When he stared directly at the field, he saw none of the movement he thought he had caught from the corner of his eye, but he suspected that he had not imagined it. With a renewed sense of urgency, he climbed into the truck and put the revolver on the seat beside him. He drove away from there as fast as the washboard lane permitted, and with constant consideration for the four-legged passenger in the cargo bed. Twenty minutes later, when he stopped along Santiago Canyon Road, back in the world of blacktop and civilization, he still felt weak and shaky.

His heart was no longer drumming. The cold sweat had dried on his hands and brow. The odd prickling of nape and scalp was gone—and the memory of it seemed unreal.

Now he was afraid not of some unknown creature but of his own strange behavior. Safely out of the woods, he could not quite recall the degree of terror that had gripped him; therefore, his actions seemed irrational. He pulled on the handbrake and switched off the engine.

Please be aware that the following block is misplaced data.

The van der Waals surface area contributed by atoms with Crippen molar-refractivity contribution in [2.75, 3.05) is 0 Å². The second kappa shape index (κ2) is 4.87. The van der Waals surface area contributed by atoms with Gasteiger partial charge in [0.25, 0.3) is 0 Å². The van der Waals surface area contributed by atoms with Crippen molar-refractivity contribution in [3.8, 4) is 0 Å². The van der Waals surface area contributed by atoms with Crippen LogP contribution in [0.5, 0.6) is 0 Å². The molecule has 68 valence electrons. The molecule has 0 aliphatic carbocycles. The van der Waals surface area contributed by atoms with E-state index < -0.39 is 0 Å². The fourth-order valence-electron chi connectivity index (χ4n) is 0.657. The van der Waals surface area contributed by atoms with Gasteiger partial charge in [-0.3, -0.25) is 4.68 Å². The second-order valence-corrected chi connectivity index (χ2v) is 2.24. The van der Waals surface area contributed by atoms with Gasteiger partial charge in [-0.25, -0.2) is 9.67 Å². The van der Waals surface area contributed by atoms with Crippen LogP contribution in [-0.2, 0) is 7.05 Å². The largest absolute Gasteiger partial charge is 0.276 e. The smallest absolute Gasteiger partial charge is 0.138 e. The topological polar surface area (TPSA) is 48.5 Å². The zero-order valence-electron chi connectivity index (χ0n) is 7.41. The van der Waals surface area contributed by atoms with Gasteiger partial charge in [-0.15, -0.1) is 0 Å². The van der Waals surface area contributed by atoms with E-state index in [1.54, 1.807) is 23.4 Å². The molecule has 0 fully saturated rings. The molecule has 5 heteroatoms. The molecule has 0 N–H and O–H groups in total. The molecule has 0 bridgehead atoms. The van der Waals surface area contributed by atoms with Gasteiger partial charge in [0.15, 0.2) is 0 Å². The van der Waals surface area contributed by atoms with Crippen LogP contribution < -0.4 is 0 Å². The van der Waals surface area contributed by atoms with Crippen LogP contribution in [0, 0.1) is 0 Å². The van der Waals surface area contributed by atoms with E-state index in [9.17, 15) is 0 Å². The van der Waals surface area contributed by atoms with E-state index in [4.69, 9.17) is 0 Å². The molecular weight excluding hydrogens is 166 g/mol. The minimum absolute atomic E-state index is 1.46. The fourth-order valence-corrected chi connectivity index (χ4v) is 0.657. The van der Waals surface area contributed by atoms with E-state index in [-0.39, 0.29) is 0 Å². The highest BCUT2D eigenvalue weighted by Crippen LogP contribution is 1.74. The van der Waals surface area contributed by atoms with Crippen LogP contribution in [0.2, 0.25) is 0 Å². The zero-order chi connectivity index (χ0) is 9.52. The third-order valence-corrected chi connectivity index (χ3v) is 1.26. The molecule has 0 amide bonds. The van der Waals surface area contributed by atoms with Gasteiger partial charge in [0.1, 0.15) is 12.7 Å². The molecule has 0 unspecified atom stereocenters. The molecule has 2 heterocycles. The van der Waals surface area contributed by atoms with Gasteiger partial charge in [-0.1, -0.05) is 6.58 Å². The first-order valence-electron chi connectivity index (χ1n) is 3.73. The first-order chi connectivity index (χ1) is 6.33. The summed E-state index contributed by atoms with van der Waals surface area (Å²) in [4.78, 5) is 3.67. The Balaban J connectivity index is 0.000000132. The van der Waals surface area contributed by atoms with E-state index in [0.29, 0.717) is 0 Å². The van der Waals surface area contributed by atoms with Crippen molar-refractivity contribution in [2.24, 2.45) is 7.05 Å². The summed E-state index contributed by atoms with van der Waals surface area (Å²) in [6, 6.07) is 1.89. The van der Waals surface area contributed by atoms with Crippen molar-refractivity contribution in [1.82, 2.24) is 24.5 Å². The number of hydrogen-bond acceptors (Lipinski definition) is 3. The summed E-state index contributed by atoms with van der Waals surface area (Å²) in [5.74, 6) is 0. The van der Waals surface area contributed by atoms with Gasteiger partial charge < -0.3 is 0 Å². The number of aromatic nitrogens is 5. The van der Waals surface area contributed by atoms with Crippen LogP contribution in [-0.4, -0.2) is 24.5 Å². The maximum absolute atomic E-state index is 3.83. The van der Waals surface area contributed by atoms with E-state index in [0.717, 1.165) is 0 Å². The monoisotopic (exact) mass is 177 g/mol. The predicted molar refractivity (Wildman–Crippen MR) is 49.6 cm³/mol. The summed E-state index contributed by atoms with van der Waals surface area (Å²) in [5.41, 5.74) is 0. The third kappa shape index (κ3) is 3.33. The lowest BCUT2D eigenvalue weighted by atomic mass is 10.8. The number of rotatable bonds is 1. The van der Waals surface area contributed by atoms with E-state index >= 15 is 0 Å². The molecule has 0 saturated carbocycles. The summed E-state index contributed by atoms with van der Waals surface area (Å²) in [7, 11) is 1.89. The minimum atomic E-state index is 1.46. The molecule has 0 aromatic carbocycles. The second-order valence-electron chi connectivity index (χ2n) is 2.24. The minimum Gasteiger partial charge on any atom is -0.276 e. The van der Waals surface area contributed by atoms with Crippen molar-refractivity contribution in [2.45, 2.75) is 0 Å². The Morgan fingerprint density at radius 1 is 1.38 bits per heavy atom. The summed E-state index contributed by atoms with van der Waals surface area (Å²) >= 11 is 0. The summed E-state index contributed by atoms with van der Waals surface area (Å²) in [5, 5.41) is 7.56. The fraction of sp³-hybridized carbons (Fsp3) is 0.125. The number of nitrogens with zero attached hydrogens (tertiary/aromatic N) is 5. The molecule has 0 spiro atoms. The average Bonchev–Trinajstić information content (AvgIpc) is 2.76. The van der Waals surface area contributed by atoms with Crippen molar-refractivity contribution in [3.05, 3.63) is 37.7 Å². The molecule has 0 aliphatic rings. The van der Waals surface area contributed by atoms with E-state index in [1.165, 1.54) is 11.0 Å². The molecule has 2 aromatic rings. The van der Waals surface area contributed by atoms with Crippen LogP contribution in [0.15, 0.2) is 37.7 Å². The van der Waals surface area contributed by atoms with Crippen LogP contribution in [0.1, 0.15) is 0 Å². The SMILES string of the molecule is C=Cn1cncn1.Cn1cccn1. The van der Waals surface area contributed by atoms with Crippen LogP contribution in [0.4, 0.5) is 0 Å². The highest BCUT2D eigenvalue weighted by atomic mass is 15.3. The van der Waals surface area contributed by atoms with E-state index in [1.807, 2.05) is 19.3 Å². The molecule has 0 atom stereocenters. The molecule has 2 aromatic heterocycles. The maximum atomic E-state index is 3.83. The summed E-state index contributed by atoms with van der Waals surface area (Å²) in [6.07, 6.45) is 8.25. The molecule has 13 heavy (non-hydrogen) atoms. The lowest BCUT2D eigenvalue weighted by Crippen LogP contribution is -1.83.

Dean Koontz - (1987) - Watchers

He sat for a minute, trying to convince himself that he had acted on instincts that were good, right, and reliable. He had always taken pride in his unshakable equanimity and hardheaded pragmatism—in that if in nothing else.

He could stay cool in the middle of a bonfire. He could make hard decisions under pressure and accept the consequences. He got out of the truck and stepped back to the side of it, where he came face-to-face with the retriever, which stood in the cargo bed. It shoved its burly head toward him and licked his neck, his chin.

Though it had snapped and barked earlier, it was an affectionate dog, and for the first time its bedraggled condition struck him as having a comical aspect.

He tried to hold the dog back. But it strained forward, nearly clambering over the side of the cargo hold in its eagerness to lick his face. He laughed and ruffled its tangled coat. The dog stopped licking him, stopped wagging its matted tail.